The Incredible Shrinking Manifold
Graduate studies at Western
|Abstract||Traditionally, there have been two methods of deriving the theorems of geometry: the analytic and the synthetic. While the analytical method is based on the introduction of numerical coordinates, and so on the theory of real numbers, the idea behind the synthetic approach is to furnish the subject of geometry with a purely geometric foundation in which the theorems are then deduced by purely logical means from an initial body of postulates. The most familiar examples of the synthetic geometry are classical Euclidean geometry and the synthetic projective geometry introduced by Desargues in the 17th century and revived and developed by Carnot, Poncelet, Steiner and others during the 19th century. The power of analytic geometry derives very largely from the fact that it permits the methods of the calculus, and, more generally, of mathematical analysis, to be introduced into geometry, leading in particular to differential geometry (a term, by the way, introduced in 1894 by the Italian geometer Luigi Bianchi). That being the case, the idea of a “synthetic” differential geometry seems elusive: how can differential geometry be placed on a “purely geometric” or “axiomatic” foundation when the apparatus of the calculus seems inextricably involved? To my knowledge there have been two attempts to develop a synthetic differential geometry. The first was initiated by Herbert Busemann in the 1940s, building on earlier work of Paul Finsler. Here the idea was to build a differential geometry that, in its author’s words, “requires no derivatives”: the basic objects in Busemann’s approach are not differentiable manifolds, but metric spaces of a certain type in which the notion of a geodesic can be defined in an intrinsic manner. I shall not have anything more to say about this approach. The second approach, that with which I shall be concerned here, was originally proposed in the 1960s by F. W. Lawvere, who was in fact striving to fashion a decisive axiomatic framework for continuum mechanics..|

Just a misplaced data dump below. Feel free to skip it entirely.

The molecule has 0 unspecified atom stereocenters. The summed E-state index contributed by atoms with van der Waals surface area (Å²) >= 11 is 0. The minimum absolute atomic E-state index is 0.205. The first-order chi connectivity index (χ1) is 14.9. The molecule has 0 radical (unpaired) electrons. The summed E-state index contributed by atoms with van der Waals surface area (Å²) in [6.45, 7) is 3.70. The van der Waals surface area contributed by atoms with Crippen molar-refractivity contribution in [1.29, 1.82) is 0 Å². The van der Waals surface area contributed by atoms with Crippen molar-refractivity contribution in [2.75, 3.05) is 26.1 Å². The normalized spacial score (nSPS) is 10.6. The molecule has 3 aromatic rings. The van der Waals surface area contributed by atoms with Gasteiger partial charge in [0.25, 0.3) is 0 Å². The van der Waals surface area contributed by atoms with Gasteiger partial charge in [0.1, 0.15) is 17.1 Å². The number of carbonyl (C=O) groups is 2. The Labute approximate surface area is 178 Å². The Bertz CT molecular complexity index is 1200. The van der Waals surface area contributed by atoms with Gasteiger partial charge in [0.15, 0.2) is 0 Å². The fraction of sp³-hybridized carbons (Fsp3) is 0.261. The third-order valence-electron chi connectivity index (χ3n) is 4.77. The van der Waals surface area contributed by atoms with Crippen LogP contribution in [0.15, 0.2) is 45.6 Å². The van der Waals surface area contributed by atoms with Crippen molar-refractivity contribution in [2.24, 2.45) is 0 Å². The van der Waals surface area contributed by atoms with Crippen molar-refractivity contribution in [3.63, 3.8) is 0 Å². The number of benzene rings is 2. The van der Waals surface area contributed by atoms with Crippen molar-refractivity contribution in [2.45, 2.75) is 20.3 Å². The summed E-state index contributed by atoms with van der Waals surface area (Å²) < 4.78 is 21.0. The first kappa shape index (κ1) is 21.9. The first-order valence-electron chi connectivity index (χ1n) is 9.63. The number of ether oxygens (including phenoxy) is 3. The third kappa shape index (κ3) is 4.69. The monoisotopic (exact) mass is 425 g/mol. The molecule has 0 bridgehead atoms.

|Keywords||No keywords specified (fix it)|
No categories specified
(categorize this paper)
|External links||This entry has no external links. Add one.|
|Through your library||Only published papers are available at libraries|
Similar books and articles
John L. Bell, Two Approaches to Modelling the Universe: Synthetic Differential Geometry and Frame-Valued Sets.
Roberto Torretti (1983/1996). Relativity and Geometry. Dover Publications.
Sébastien Gandon (2009). Toward a Topic-Specific Logicism? Russell's Theory of Geometry in the Principles of Mathematics. Philosophia Mathematica 17 (1):35-72.
Frank Arntenius & Cian Dorr (2012). Calculus as Geometry. In Frank Arntzenius (ed.), Space, Time and Stuff. Oxford University Press.
D. Farnsworth (ed.) (1972). Methods of Local and Global Differential Geometry in General Relativity. New York,Springer-Verlag.
Gordon Belot (2003). Remarks on the Geometry of Visibles. Philosophical Quarterly 53 (213):581–586.
Lisa Shabel (2004). Kant's "Argument From Geometry". Journal of the History of Philosophy 42 (2):195-215.
Emil Badici (2010). On the Compatibility Between Euclidean Geometry and Hume's Denial of Infinite Divisibility. Hume Studies 34 (2):231-244.
Ladislav Kvasz (1998). History of Geometry and the Development of the Form of its Language. Synthese 116 (2):141–186.
Phillip John Meadows (2011). Contemporary Arguments for a Geometry of Visual Experience. European Journal of Philosophy 19 (3):408-430.
Jan Platvono (1997). Formalization of Hilbert's Geometry of Incidence and Parallelism. Synthese 110 (1):127-141.
Jan von Plato (1997). Formalization of Hilbert's Geometry of Incidence and Parallelism. Synthese 110 (1):127-141.
Added to index2010-12-22
Total downloads6 ( #154,923 of 739,575 )
Recent downloads (6 months)1 ( #61,680 of 739,575 )
How can I increase my downloads?